How has Marrakech changed as a result of the pandemic? Frequent visitor Jillian Dara finds her beloved city changed in ways good and sad.
MARRAKECH — Just before Thanksgiving, as the world relapsed into second, third, and fourth waves of COVID-19, I took my first transatlantic trip in nine months.
I decided to take this trip for many reasons. Selfishly, I longed to return to one of my favorite countries. (I longed to travel, period.) Journalistically, I wanted to see how the pandemic was being handled outside the United States.
Morocco officially reopened its borders in early September, having been closed to international tourists since March. At first glance, Marrakech was nowhere near its usual babel of chaotic vigor. The traffic on the highway from Casablanca was even lighter than usual, and I heard few motorcycle horns blaring their way through the medina, and even fewer donkeys clattering their carts in tow along the cobblestones. The beloved medina had been transformed from a bustling hub of color and energy into a vacant and shuttered expanse that mirrored the country’s desert landscape.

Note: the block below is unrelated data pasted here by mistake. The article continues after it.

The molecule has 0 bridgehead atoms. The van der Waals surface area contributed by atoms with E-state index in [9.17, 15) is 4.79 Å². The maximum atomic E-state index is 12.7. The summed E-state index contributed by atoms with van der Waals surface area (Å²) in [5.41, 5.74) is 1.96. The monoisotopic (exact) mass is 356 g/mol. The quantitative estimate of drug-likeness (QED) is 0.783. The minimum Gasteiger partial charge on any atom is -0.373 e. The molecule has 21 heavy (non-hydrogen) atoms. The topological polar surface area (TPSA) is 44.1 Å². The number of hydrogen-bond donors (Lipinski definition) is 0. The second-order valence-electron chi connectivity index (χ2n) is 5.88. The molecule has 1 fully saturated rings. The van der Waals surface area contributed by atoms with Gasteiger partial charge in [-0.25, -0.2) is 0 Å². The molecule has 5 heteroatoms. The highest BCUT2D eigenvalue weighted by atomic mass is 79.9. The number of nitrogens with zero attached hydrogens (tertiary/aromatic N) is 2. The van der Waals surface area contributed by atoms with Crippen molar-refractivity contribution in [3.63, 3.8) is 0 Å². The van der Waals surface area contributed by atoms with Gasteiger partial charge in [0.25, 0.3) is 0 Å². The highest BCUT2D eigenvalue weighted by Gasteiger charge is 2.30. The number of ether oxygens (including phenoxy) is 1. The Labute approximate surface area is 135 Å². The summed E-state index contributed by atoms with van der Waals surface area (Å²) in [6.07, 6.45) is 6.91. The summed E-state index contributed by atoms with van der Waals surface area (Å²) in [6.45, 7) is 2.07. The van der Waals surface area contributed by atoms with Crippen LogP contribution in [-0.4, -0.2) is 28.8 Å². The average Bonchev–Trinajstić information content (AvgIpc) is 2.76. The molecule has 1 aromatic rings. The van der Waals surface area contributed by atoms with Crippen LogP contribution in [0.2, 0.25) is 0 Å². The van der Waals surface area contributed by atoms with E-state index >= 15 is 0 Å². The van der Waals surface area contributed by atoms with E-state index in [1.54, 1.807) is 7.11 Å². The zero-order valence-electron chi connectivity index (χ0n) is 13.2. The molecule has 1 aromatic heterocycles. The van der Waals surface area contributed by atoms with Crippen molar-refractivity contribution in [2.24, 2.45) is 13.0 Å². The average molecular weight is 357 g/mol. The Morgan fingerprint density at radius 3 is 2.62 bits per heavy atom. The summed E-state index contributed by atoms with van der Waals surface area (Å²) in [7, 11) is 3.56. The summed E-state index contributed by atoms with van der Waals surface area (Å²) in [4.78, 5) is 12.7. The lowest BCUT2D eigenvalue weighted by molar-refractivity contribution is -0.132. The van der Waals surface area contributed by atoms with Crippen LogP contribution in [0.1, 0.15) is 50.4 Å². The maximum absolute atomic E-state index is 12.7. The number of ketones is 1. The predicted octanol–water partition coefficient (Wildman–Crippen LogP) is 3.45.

Checking into La Mamounia, however, was another story: a flurry of energy and excitement and entertainment. The iconic, palatial hotel’s reopening would have been thrilling in its own right, as it signaled 600 locals returning to work. But the hotel, which had used its seven months in lockdown to complete a series of renovations, was more than ready for the international guests and journalists trickling back to Morocco’s Red City. (Full disclosure: La Mamounia hosted my trip.)
According to general manager Pierre Jochem, the renovations were completed to ensure the legendary property continues to appeal to the insatiable glitterati it’s attracted since 1923. “You have to adapt to new trends and adapt your concepts to offer a younger and more international clientele a refined palette of experiences,” Jochem shared in a press conference during my visit.